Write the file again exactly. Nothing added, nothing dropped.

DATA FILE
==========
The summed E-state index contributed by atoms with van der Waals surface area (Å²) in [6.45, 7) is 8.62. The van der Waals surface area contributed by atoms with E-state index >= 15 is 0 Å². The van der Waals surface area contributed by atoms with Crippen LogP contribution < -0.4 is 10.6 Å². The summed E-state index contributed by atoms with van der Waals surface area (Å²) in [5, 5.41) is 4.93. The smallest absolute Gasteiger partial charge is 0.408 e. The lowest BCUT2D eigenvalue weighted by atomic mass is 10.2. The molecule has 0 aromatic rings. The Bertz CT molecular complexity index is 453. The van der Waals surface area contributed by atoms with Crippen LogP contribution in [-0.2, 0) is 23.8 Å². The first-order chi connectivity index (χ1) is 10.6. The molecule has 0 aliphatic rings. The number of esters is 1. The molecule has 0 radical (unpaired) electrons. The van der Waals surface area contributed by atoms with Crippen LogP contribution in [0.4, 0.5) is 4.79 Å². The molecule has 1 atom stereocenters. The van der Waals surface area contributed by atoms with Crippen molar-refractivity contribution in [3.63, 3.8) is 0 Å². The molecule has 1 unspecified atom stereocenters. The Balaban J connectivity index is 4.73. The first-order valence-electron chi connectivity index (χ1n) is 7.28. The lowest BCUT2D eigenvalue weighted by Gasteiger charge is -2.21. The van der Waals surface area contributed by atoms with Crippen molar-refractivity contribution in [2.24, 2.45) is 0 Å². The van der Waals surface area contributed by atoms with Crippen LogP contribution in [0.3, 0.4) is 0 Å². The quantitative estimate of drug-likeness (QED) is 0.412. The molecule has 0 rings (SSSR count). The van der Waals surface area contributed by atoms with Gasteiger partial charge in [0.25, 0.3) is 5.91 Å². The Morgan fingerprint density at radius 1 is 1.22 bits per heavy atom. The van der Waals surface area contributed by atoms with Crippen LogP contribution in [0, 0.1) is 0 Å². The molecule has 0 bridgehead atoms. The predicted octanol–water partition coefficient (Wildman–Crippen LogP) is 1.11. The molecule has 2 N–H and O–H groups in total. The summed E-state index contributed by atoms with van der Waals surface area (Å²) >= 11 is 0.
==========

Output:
The summed E-state index contributed by atoms with van der Waals surface area (Å²) in [6.45, 7) is 8.62. The van der Waals surface area contributed by atoms with E-state index >= 15 is 0 Å². The van der Waals surface area contributed by atoms with Crippen LogP contribution < -0.4 is 10.6 Å². The summed E-state index contributed by atoms with van der Waals surface area (Å²) in [5, 5.41) is 4.93. The smallest absolute Gasteiger partial charge is 0.408 e. The lowest BCUT2D eigenvalue weighted by atomic mass is 10.2. The molecule has 0 aromatic rings. The Bertz CT molecular complexity index is 453. The van der Waals surface area contributed by atoms with Crippen LogP contribution in [-0.2, 0) is 23.8 Å². The first-order chi connectivity index (χ1) is 10.6. The molecule has 0 aliphatic rings. The number of esters is 1. The molecule has 0 radical (unpaired) electrons. The van der Waals surface area contributed by atoms with Crippen LogP contribution in [0.4, 0.5) is 4.79 Å². The molecule has 1 atom stereocenters. The van der Waals surface area contributed by atoms with Crippen molar-refractivity contribution in [3.63, 3.8) is 0 Å². The molecule has 1 unspecified atom stereocenters. The Balaban J connectivity index is 4.73. The first-order valence-electron chi connectivity index (χ1n) is 7.28. The lowest BCUT2D eigenvalue weighted by Gasteiger charge is -2.21. The van der Waals surface area contributed by atoms with Crippen molar-refractivity contribution in [2.24, 2.45) is 0 Å². The van der Waals surface area contributed by atoms with Crippen LogP contribution in [0.3, 0.4) is 0 Å². The quantitative estimate of drug-likeness (QED) is 0.412. The molecule has 0 rings (SSSR count). The van der Waals surface area contributed by atoms with Gasteiger partial charge in [0.25, 0.3) is 5.91 Å². The Morgan fingerprint density at radius 1 is 1.22 bits per heavy atom. The van der Waals surface area contributed by atoms with Crippen LogP contribution in [0, 0.1) is 0 Å². The molecule has 0 bridgehead atoms. The predicted octanol–water partition coefficient (Wildman–Crippen LogP) is 1.11. The molecule has 2 N–H and O–H groups in total. The summed E-state index contributed by atoms with van der Waals surface area (Å²) >= 11 is 0.